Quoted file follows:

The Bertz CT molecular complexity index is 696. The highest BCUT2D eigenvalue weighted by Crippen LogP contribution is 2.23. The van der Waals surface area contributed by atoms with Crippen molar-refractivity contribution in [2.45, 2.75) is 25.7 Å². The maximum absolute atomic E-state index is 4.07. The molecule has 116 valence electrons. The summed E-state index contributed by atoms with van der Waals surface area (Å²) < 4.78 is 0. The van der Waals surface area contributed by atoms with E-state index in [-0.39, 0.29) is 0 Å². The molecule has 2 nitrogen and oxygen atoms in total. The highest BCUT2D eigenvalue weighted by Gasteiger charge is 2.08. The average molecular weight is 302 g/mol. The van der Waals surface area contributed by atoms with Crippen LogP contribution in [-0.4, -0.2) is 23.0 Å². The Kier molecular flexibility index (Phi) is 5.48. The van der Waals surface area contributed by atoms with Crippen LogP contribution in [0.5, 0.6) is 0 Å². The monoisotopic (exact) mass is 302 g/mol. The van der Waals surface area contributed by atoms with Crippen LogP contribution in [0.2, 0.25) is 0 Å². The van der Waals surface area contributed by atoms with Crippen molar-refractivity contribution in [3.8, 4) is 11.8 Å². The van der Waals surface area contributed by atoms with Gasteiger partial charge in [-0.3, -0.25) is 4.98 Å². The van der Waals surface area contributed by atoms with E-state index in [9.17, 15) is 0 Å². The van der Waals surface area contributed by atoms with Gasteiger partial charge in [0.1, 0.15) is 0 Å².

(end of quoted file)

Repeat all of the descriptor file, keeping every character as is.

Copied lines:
The Bertz CT molecular complexity index is 696. The highest BCUT2D eigenvalue weighted by Crippen LogP contribution is 2.23. The van der Waals surface area contributed by atoms with Crippen molar-refractivity contribution in [2.45, 2.75) is 25.7 Å². The maximum absolute atomic E-state index is 4.07. The molecule has 116 valence electrons. The summed E-state index contributed by atoms with van der Waals surface area (Å²) < 4.78 is 0. The van der Waals surface area contributed by atoms with E-state index in [-0.39, 0.29) is 0 Å². The molecule has 2 nitrogen and oxygen atoms in total. The highest BCUT2D eigenvalue weighted by Gasteiger charge is 2.08. The average molecular weight is 302 g/mol. The van der Waals surface area contributed by atoms with Crippen LogP contribution in [-0.4, -0.2) is 23.0 Å². The Kier molecular flexibility index (Phi) is 5.48. The van der Waals surface area contributed by atoms with Crippen LogP contribution in [0.5, 0.6) is 0 Å². The monoisotopic (exact) mass is 302 g/mol. The van der Waals surface area contributed by atoms with Crippen LogP contribution in [0.2, 0.25) is 0 Å². The van der Waals surface area contributed by atoms with Crippen molar-refractivity contribution in [3.8, 4) is 11.8 Å². The van der Waals surface area contributed by atoms with Gasteiger partial charge in [-0.3, -0.25) is 4.98 Å². The van der Waals surface area contributed by atoms with E-state index in [9.17, 15) is 0 Å². The van der Waals surface area contributed by atoms with Gasteiger partial charge in [0.1, 0.15) is 0 Å².